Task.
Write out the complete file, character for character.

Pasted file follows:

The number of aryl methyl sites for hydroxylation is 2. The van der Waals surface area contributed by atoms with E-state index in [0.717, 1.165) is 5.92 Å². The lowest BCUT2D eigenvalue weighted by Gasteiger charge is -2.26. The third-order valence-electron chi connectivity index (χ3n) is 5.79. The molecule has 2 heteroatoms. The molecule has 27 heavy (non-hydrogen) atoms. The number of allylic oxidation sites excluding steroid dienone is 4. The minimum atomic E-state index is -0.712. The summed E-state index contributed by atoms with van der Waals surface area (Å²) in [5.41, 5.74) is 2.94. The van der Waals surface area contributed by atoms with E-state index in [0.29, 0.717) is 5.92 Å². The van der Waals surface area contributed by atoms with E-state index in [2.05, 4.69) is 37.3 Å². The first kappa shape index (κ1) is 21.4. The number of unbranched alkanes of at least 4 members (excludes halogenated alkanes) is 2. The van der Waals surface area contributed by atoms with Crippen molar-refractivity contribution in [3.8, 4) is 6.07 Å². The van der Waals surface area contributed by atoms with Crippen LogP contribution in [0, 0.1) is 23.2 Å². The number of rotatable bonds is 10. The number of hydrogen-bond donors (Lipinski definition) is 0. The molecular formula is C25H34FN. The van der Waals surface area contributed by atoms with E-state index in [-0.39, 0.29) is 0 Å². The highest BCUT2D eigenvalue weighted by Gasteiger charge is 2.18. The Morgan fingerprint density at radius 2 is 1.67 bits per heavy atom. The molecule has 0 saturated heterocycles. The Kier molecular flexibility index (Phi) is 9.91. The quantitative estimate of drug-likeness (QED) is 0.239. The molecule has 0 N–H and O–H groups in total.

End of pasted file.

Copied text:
The number of aryl methyl sites for hydroxylation is 2. The van der Waals surface area contributed by atoms with E-state index in [0.717, 1.165) is 5.92 Å². The lowest BCUT2D eigenvalue weighted by Gasteiger charge is -2.26. The third-order valence-electron chi connectivity index (χ3n) is 5.79. The molecule has 2 heteroatoms. The molecule has 27 heavy (non-hydrogen) atoms. The number of allylic oxidation sites excluding steroid dienone is 4. The minimum atomic E-state index is -0.712. The summed E-state index contributed by atoms with van der Waals surface area (Å²) in [5.41, 5.74) is 2.94. The van der Waals surface area contributed by atoms with E-state index in [0.29, 0.717) is 5.92 Å². The van der Waals surface area contributed by atoms with E-state index in [2.05, 4.69) is 37.3 Å². The first kappa shape index (κ1) is 21.4. The number of unbranched alkanes of at least 4 members (excludes halogenated alkanes) is 2. The van der Waals surface area contributed by atoms with Crippen molar-refractivity contribution in [3.8, 4) is 6.07 Å². The van der Waals surface area contributed by atoms with Crippen LogP contribution in [0, 0.1) is 23.2 Å². The number of rotatable bonds is 10. The number of hydrogen-bond donors (Lipinski definition) is 0. The molecular formula is C25H34FN. The van der Waals surface area contributed by atoms with E-state index in [-0.39, 0.29) is 0 Å². The highest BCUT2D eigenvalue weighted by Gasteiger charge is 2.18. The Morgan fingerprint density at radius 2 is 1.67 bits per heavy atom. The molecule has 0 saturated heterocycles. The Kier molecular flexibility index (Phi) is 9.91. The quantitative estimate of drug-likeness (QED) is 0.239. The molecule has 0 N–H and O–H groups in total.